This set of circumstances does not contradict the law of demand. That is because there are many scenarios in which the observed price increases and increases in sales would be consistent with the law of demand.
The law of demand states that, all other things being equal, an increase in price will lead to a decrease in quantity demanded. The scenario given here may appear to contradict this, but it only appears this way if we forget that the law of demand says “all other things being equal.” There are many things that could have changed to allow people to buy more of this good even as the price has risen. Let us look at three possible scenarios.
One thing that might have happened is that the country got richer. If the economy is booming and people are getting more money, they are likely to buy more goods even if the goods become more expensive. Consumer income is one factor that can make demand rise.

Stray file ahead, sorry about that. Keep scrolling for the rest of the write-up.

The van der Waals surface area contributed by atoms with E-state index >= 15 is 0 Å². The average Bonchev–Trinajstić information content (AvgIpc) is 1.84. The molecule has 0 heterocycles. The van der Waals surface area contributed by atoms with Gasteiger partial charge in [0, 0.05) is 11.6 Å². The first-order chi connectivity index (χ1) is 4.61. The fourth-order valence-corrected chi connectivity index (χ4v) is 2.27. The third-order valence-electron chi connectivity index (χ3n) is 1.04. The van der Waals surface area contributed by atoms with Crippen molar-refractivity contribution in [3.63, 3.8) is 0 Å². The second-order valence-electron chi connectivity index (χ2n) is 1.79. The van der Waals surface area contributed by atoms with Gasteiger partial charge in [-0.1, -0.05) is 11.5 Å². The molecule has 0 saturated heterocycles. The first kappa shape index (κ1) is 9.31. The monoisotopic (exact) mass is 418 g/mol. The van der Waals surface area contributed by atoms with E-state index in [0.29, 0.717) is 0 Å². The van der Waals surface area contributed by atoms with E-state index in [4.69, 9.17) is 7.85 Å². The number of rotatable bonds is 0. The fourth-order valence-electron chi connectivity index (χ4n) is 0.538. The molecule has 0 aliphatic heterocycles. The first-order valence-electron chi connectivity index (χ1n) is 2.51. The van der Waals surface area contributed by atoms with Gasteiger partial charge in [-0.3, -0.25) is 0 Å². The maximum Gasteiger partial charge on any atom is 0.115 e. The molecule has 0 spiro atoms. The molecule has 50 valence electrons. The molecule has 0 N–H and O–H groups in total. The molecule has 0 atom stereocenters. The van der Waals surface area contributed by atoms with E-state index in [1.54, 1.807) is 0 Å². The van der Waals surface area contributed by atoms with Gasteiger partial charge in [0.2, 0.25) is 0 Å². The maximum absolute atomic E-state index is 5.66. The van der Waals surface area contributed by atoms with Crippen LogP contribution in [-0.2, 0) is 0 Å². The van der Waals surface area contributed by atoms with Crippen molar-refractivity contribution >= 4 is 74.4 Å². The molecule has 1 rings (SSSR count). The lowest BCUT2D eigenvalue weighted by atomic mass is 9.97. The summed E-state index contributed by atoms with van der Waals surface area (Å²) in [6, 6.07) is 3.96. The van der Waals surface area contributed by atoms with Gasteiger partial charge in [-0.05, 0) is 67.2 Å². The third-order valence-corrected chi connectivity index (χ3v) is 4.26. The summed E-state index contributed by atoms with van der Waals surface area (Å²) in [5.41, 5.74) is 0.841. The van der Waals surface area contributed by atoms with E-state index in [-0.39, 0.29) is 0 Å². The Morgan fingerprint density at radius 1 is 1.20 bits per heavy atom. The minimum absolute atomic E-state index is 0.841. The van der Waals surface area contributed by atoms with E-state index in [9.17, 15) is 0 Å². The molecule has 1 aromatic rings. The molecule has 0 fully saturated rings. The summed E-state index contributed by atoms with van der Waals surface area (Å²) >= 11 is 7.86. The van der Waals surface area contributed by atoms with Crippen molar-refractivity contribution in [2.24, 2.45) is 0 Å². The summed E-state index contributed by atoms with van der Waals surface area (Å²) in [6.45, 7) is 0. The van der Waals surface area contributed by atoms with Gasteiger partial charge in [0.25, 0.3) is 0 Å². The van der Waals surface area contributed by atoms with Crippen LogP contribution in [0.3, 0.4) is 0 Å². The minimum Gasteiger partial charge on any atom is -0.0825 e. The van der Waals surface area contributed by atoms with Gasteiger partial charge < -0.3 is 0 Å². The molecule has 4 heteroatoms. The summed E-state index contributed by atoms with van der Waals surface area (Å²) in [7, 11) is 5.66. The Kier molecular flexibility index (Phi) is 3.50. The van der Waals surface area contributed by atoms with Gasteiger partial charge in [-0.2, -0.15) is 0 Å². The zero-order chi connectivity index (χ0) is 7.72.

Another thing that can make demand rise is consumer tastes. Sometimes, people simply come to think that a given good is “cool.” Maybe an advertising campaign has made them think this. Or maybe the good is “green” and people have come to think that conserving the environment is important. If more people start to think the good is cool, more of them will buy it even at a higher price.
Finally, demand for a given product can rise if its competitors’ prices rise (or if its competitors go out of business). In our scenario, it might be that more competitors went out of business each year, allowing the firm to raise prices without losing customers.
It is true that an increase in price should lead to a decrease in quantity demanded. But that is only true if demand remains constant. It is possible that demand could have risen for this product for one of the three reasons mentioned above, or for other reasons. If demand rises, it is possible for more of a product to be sold at a higher price.
Therefore, the law of demand is not necessarily violated by this scenario.